AppleInLVX

macrumors 65816
Jan 12, 2010
1,102
527
I always wanted to add a switch to my iPad to give it herpes... :p

Sorry... I'll leave now. ;)
 

btbeme

macrumors regular
Jul 29, 2010
236
366
Awesome product. Preordered mine already.

But a terrible spokesman. I understand when companies want to honor their inventors, chief engineers, or CEO by having them appear on video...but there is some marketing advantage to having it done professionally. Not every CEO has the screen presence of Michael Dubin.
 

AirunJae

macrumors regular
Apr 14, 2008
171
205
Indianapolis, IN
While it's a pretty cool technology, do people actually still have problems with touchscreen keyboards anymore?
I don't think that's so much a problem, it's just that one has to be looking at the screen much more when touchscreen typing. I think it's a cool idea and would love to see it eventually be able to be activated by the keyboard popping up on the scree without having to touch the slider.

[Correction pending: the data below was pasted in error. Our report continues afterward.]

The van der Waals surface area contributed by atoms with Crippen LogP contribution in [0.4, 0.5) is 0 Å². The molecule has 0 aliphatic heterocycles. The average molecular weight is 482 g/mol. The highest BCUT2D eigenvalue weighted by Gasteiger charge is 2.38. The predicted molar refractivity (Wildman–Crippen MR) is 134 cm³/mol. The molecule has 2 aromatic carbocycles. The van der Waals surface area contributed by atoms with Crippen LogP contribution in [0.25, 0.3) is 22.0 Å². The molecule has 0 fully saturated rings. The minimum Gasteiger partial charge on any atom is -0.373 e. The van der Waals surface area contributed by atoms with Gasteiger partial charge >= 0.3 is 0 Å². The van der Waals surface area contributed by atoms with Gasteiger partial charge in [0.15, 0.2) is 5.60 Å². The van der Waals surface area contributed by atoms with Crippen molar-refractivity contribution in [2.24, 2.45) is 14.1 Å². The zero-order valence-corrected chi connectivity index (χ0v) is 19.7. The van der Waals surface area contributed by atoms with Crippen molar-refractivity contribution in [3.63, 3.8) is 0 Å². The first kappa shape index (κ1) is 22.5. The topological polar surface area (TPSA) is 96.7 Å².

KazKam

macrumors 6502
Oct 25, 2011
490
1,649
Seems like a complex solution to not much of a real problem.

Also not adaptive/responsive in any way, so as soon as Apple even slightly changes the layout of the standard keyboard, you've got yourself an overpriced basic cover.
 

jayducharme

macrumors 68040
Jun 22, 2006
3,695
3,486
The thick of it
"Anxiety of autocorrect"? What the heck is he talking about? Autocorrect helps me type faster.

The biggest problem I see with Phorm: it appears to be portrait only. I prefer typing in landscape mode. I leave thumb typing to my iPhone.
 

mbc2237

macrumors member
Aug 16, 2012
90
64
That dude is in like every commercial these days. He never even changes his outfit.
 

ActionableMango

macrumors G3
Sep 21, 2010
9,555
6,820
The Phorm case is meant to stay on an iPad all the time, alleviating the need to switch cases and accessories regularly to accommodate different tasks.
This seems like marketing-speak for "the case is difficult to remove".
 

iVoid

macrumors 65816
Jan 9, 2007
1,122
146
I don't mean to break it, but what if your a landscape typer? I guess that's saved for v.2.0 :p
And what happens if apple changes the design of their keyboard in iOS 9 so the little bubbles don't line up any longer?


I imagine this company would have to release their own keyboard extension if that happens.